In the old town, it’s all tiny cobbled streets down to the bay itself. It’s a tad touristy, but in a pretty, tasteful way. I like its own description: “a great outdoor classroom, but a fragile environment and a village community.” We came across fossils during two hours’ ‘truffling’ on the beach, but the rockpools yielded little. Inland, you’ll find a sweet shop, pubs with a smuggler’s heritage, a sprinkling of classy tourist shops and other delights. Relaxing is easy at Robin Hood’s Bay, but the star of the Yorkshire coast for me is Whitby. Dare I say it’s altogether more middle class than Scarborough? Even its chippies aspire to be upmarket. For an introduction to Whitby, we booked to go on a guided tour starting at the ruins of its medieval abbey, descending the East Cliff’s 199 steps to the intriguing old part of the town and back up to its famous whale bones at the top of the West Cliff.
Maybe our decision to do the walking tour was taken under the influence of our guide, Harry Collett. He promised that he knew just the right spots to shelter from the ever-present wind – which he did.
Rosie and Rory get a close look at Sea Life
The tour introduced us to plenty of famous Whitby people: Captain Cook (he was apprenticed here, and a museum tells his story) and his ship, the Endeavour; author Bram Stoker, who used Whitby as the setting for Dracula; Charles Lutwidge Dodgson, who told stories to children on the beach, before he went to Oxford and wrote under the name Lewis Carroll.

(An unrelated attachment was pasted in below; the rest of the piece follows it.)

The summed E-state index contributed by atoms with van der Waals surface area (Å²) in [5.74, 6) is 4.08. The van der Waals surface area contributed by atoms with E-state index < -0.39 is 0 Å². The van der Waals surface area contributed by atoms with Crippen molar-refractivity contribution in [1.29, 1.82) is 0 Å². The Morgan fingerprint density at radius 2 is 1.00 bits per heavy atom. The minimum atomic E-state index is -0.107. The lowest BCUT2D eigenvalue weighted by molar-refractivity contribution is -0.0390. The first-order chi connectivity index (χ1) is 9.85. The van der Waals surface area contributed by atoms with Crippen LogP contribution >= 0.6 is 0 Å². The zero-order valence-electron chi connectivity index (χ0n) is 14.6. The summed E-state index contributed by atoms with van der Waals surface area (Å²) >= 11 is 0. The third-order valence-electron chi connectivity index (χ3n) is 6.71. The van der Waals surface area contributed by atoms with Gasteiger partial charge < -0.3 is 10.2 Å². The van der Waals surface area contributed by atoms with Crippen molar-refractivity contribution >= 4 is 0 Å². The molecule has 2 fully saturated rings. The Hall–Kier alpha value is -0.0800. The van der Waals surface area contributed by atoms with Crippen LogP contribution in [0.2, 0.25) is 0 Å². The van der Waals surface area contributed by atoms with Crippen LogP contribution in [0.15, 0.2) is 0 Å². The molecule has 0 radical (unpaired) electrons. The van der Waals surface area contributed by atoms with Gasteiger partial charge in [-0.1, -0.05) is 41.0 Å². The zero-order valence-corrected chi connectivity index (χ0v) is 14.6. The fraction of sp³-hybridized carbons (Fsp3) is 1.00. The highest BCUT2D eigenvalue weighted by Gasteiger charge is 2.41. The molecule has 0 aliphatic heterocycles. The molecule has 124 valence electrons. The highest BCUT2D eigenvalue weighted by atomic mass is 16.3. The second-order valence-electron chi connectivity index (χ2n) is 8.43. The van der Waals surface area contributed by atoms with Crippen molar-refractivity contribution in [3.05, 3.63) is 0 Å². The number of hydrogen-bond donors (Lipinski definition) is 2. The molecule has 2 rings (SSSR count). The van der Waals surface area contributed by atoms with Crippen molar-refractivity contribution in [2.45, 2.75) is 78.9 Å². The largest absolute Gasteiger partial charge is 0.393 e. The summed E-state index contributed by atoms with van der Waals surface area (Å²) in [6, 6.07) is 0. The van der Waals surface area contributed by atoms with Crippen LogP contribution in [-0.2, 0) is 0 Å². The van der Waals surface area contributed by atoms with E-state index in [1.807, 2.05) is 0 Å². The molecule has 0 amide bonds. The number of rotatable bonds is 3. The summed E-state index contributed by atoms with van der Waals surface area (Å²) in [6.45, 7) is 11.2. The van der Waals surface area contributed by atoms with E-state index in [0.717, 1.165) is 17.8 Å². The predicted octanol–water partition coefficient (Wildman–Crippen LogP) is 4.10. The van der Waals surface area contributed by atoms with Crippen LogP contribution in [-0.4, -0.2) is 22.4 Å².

We also learned about Whitby’s past fame in the whaling industry, where to get Whitby cured kippers, the old market place, the tiny little back streets on the east side, and that curious stone called Whitby jet.
Then there’s the massive variety of places: Whitby Abbey (the ruins are actually what is left of its third incarnation) and its excellent visitors centre; the church next door with its burials of Tom Thumb and Humpty Dumpty (another of Harry’s stories); the tale behind the polar bear statue on Bridge Street; the three miles of golden sands to enjoy in the summer; Pannett Park and Museum further out of town. Even the Khyber Pass is here.
As our guide Harry Collett put it: “Here in Whitby, we cater for everyone, from people aged eight to their 80s.” His catchphrase is: “There’s the right way. There’s the wrong way. And there’s the Whitby way.” You’ll soon learn there’s a strong streak of independence here. Also, in case you haven’t detected it, there’s more than a little rivalry between Whitby and Scarborough. All I can say as a tourist is, lucky us; we can play one off against the other.
Fittingly, our biggest treat was at Whitby, when we dined at the stylish Greens on Bridge Street. It’s especially brilliant for seafood fans. Book to guarantee yourself a table.